Coal, Gas

Improving the Flexibility and Efficiency of Gas Turbine-Based Distributed Power Plants

Issue 9 and Volume 119.

By Michael Welch and Andrew Pym

For the past 100 years across most of the world, consumers have received their electricity from large central power plants, which provide energy to the entire system from a single location via a network of transmission lines. This model, which relies heavily on fossil fuels, is facing an increasing number of challenges.

The major initial efforts to reduce the environmental impact of power generation centered on fuel switching from coal to natural gas, with plans for massive centralized coal-fired power stations giving way to more efficient, less polluting, natural gas-fired power plants in the so-called “dash for gas,” changing the power mix from predominantly thermal coal-fired steam turbine plant to a more even split between coal and combined cycle gas turbines.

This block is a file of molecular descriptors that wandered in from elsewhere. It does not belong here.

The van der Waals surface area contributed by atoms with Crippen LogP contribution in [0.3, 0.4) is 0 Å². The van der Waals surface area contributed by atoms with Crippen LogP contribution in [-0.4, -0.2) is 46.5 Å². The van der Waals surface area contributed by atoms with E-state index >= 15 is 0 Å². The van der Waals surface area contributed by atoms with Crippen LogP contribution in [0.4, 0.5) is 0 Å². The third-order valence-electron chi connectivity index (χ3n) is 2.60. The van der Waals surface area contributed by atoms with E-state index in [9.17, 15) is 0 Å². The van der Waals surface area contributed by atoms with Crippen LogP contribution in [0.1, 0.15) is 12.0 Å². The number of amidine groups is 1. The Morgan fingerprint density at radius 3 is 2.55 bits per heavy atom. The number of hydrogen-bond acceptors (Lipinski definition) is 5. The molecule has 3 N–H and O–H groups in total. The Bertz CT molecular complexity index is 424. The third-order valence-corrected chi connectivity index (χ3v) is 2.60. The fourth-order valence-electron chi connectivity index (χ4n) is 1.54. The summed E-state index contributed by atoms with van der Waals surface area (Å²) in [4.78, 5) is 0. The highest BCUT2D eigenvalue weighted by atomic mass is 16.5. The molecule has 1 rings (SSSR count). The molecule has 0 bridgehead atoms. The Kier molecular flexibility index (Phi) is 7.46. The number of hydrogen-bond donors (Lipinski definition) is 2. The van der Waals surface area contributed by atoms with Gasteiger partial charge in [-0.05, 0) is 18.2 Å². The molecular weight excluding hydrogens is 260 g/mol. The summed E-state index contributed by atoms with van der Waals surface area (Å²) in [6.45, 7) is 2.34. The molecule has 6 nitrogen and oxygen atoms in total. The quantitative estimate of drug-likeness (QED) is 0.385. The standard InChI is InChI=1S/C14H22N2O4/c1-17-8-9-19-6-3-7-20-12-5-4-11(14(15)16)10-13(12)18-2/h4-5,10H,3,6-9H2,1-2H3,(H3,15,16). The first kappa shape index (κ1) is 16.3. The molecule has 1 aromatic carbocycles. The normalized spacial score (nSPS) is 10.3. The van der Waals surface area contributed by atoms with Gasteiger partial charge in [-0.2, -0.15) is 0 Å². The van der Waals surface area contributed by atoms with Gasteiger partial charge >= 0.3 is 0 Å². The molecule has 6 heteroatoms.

A 6 MWe ORC installation with air-coled condenser in Germany. Photo courtesy: Siemens
A 6 MWe ORC installation with air-coled condenser in Germany. Photo courtesy: Siemens

With increasing global efforts to reduce greenhouse gas emissions, there is an increasing penetration of intermittent and variable renewable energy. Both wind and solar generation output vary significantly over the course of hours to days, sometimes in a predictable fashion, but often imperfectly forecast. This intermittency and variability of wind and solar power generation presents challenges for grid operators to maintain stable and reliable grid operation, especially in countries where renewable power is given dispatch priority, requiring redundancy and flexibility in fossil-fueled power generation so that the system can respond quickly to these fluctuations, outages and grid support obligations. Predominantly to date this has been achieved by operating central power plant so that they maintain their connection to the grid but run at part-load so that they can rapidly respond to transients on the system network.